Juggling university studies with a part-time job can be demanding to say the least, not to mention trying to keep up with social commitments too. With recent statistics showing that 79% of students worry about money and only 38% saying that Student Finance stretches far enough, this means that roughly three out of four university students now have a part-time job while studying. Being able to successfully balance a job as well as keeping up with studying and attending lectures can be tricky, however, with the right approach students can get an excellent balance of all the areas of their university experience. Here’s our guide for students on how to manage the demands of part-time work as well as be able to thrive in their studies.
Know Your Priorities
For all university students juggling studying and a part-time job, it’s essential for you to know what your priorities are. With lots of potential calls on your time including: studying, working, new societies to get involved in, sporting activities and socialising with friends, it’s crucial to get clear on what is most important to you in order. With studies taking priority over other areas of university life, it’s good to be realistic and set yourself some rules. Here’s a few to consider.
- Don’t Miss Any Lectures
- Make Time To Socialise Once A Week
- Only Find A Job That Has Weekend Shifts
- Work Set Shifts Each Week
Once you have your priorities in order, as well as sticking to them, it’s also important to reflect on them regularly and adjust accordingly. For example, in the run up to exams, you may need to drop a shift at work or not socialise as much as you would like to.
Organise Your Time
Taking on the extra responsibility of a part-time job won't make excelling in your degree impossible, but you'll need to be highly organised and have good time management to make it happen. Start every new term by organising your time using a calendar, whether this is on your phone or on your wall- you should be able to easily look at it every day. Sit down and schedule in all your commitments for the upcoming weeks, such as important lectures, assignment deadlines, dates and times you have agreed to work, key social events and other activities. In fact, we recommend colour coding specifically for each area. Use separate colours for university deadlines and lectures, shifts at work and booked in social events- this way it’s much easier to identify time gaps by looking ahead and planning out where you have extra free time to study, work on essays or just to take time to relax.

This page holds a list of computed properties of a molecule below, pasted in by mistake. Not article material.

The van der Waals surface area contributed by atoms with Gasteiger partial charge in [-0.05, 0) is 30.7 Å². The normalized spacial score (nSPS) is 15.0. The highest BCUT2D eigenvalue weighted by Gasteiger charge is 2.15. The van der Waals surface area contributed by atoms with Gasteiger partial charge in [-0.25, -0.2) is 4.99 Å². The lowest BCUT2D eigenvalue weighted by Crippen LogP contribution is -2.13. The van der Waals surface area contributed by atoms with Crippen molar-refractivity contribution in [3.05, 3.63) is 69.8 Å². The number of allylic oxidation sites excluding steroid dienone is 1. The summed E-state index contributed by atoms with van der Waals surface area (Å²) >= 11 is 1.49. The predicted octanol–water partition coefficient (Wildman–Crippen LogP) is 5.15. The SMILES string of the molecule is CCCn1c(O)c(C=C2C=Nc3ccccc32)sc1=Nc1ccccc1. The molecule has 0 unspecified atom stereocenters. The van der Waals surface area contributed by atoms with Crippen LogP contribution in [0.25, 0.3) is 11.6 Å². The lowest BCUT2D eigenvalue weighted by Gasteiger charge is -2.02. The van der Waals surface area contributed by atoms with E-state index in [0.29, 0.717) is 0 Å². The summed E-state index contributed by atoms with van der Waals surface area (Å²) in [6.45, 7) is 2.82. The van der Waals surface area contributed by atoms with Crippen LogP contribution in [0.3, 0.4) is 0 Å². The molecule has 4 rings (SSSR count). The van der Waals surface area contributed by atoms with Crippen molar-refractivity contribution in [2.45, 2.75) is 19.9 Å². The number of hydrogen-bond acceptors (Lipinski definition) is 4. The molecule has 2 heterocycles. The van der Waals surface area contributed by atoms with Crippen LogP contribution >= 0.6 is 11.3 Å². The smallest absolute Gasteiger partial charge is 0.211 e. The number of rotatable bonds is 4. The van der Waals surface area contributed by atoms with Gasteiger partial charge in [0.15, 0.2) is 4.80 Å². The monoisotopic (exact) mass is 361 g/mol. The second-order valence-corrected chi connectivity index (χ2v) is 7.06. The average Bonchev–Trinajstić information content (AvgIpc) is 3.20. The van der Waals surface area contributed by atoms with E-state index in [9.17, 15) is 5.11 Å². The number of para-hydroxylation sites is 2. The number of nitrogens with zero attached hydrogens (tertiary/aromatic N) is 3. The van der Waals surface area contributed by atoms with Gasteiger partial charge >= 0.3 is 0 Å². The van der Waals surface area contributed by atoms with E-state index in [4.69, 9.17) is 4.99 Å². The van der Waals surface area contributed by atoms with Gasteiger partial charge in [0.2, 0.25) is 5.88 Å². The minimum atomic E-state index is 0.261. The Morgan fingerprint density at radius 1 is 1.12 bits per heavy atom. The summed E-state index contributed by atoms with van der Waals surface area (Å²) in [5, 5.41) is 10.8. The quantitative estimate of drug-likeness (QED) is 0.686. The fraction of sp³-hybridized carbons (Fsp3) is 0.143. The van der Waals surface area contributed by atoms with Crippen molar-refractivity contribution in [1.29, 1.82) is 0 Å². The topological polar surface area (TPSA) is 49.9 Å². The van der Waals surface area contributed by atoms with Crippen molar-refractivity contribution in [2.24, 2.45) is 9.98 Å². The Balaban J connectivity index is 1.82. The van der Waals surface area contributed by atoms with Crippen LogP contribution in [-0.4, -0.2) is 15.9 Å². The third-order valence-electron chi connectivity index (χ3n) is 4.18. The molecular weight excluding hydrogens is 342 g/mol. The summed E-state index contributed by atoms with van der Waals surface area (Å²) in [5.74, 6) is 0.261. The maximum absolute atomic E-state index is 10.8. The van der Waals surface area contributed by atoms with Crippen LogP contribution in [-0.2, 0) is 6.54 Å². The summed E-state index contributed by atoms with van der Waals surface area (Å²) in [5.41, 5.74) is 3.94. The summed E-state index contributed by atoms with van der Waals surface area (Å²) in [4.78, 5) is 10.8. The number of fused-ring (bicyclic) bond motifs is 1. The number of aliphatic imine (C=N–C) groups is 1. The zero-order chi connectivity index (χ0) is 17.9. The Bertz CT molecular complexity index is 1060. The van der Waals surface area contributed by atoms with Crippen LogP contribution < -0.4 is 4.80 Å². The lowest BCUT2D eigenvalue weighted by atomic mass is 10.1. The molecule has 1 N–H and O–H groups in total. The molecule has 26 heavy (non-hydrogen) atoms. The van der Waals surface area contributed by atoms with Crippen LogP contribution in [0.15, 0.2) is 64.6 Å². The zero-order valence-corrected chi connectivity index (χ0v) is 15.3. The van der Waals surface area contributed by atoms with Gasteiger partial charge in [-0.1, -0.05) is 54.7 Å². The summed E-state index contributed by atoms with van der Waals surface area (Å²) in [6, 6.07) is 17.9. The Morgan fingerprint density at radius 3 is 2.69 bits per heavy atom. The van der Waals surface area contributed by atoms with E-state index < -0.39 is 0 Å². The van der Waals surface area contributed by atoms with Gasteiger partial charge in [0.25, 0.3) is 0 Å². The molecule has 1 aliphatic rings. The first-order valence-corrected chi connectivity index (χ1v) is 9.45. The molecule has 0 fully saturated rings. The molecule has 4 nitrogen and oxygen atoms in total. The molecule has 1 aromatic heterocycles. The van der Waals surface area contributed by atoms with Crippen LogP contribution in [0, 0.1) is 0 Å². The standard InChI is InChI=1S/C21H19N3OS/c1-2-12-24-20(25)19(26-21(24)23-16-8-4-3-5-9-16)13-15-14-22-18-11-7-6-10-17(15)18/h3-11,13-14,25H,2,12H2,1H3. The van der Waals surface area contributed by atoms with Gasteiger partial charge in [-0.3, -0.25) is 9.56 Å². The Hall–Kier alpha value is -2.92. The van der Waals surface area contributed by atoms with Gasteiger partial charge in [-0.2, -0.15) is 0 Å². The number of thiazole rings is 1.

Work No More Than 15 Hours A Week
Most course providers recommend working less than 15 hours a week, as any more can start to have an impact on your university work. It’s also a good idea to try and gain a structured work pattern around your university timetable. This way you can get into a good routine and know that you won’t have to work when you have lectures or tutorials scheduled. It’s also a good idea to try and find a job that is also a little bit flexible, as you will likely want to go back home for the longer holidays or need to take some extra time off during busy exam periods.
Know Your Deadlines And Make A Plan
Deadlines can really creep up on you as your busy university life gets momentum. Make sure you are hyper aware of your deadlines and the amount of work that will need to be put in to hand in on time. There’s nothing worse than having a 9am deadline to work on when you’re also meant to be working a late-shift at the restaurant. Instead, as soon as you know the work required, block out chunks of time for each module you’re working on and study throughout the term. Even if this is just an hour or two a week, 6 weeks in advance of your deadline, it will help you stay on track and not have to complete your assignment in a rush the night before. All night-ers are certainly not fun and won’t help you produce your best work.
Give Yourself A Break
Finally, the most important tip of them all for university students trying to find the right balance of university work and a part-time job is to make sure you schedule in some down time on a regular basis. Working yourself to the bone will negatively impact your studies in the long run, so give yourself the occasional break, whether this is spending time with friends, going out for dinner or just having a night in watching movies with your roommates- it will help keep your busy university life balanced and fun.
Other Quick Tips For Managing Your Time At University
- Use the Pomodoro Technique when working
- Write daily to-do lists
- Find a dedicated study space
- Understand what type of learner you are and ‘study smart’
- Focus on your long-term goals to keep you motivated
- Get help from your lecturers when you need it
- Don't over-commit to shifts at work